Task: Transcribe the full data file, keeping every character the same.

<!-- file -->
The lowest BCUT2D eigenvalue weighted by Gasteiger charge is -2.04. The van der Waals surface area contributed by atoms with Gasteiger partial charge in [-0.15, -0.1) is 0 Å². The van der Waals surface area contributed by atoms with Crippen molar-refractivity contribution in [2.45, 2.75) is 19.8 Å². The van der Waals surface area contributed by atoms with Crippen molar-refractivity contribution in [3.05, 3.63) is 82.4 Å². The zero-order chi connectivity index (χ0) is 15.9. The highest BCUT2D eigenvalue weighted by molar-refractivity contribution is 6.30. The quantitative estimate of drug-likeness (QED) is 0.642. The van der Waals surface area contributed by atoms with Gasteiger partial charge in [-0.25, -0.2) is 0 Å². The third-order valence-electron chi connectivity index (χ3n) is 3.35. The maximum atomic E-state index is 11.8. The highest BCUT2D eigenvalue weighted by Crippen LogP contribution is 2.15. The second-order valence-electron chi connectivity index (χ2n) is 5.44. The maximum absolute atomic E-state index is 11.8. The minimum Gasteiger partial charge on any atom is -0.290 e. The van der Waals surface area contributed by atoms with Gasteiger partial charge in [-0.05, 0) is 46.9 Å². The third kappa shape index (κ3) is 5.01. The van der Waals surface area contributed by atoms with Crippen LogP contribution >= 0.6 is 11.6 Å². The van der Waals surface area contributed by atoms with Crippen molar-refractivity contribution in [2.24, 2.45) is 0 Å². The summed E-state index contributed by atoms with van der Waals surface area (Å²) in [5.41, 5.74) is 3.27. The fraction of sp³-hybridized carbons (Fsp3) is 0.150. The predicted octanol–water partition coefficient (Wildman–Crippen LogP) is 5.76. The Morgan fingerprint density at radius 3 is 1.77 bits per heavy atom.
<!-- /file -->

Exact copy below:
The lowest BCUT2D eigenvalue weighted by Gasteiger charge is -2.04. The van der Waals surface area contributed by atoms with Gasteiger partial charge in [-0.15, -0.1) is 0 Å². The van der Waals surface area contributed by atoms with Crippen molar-refractivity contribution in [2.45, 2.75) is 19.8 Å². The van der Waals surface area contributed by atoms with Crippen molar-refractivity contribution in [3.05, 3.63) is 82.4 Å². The zero-order chi connectivity index (χ0) is 15.9. The highest BCUT2D eigenvalue weighted by molar-refractivity contribution is 6.30. The quantitative estimate of drug-likeness (QED) is 0.642. The van der Waals surface area contributed by atoms with Gasteiger partial charge in [-0.25, -0.2) is 0 Å². The third-order valence-electron chi connectivity index (χ3n) is 3.35. The maximum atomic E-state index is 11.8. The highest BCUT2D eigenvalue weighted by Crippen LogP contribution is 2.15. The second-order valence-electron chi connectivity index (χ2n) is 5.44. The maximum absolute atomic E-state index is 11.8. The minimum Gasteiger partial charge on any atom is -0.290 e. The van der Waals surface area contributed by atoms with Gasteiger partial charge in [-0.05, 0) is 46.9 Å². The third kappa shape index (κ3) is 5.01. The van der Waals surface area contributed by atoms with Crippen LogP contribution >= 0.6 is 11.6 Å². The van der Waals surface area contributed by atoms with Crippen molar-refractivity contribution in [2.24, 2.45) is 0 Å². The summed E-state index contributed by atoms with van der Waals surface area (Å²) in [5.41, 5.74) is 3.27. The fraction of sp³-hybridized carbons (Fsp3) is 0.150. The predicted octanol–water partition coefficient (Wildman–Crippen LogP) is 5.76. The Morgan fingerprint density at radius 3 is 1.77 bits per heavy atom.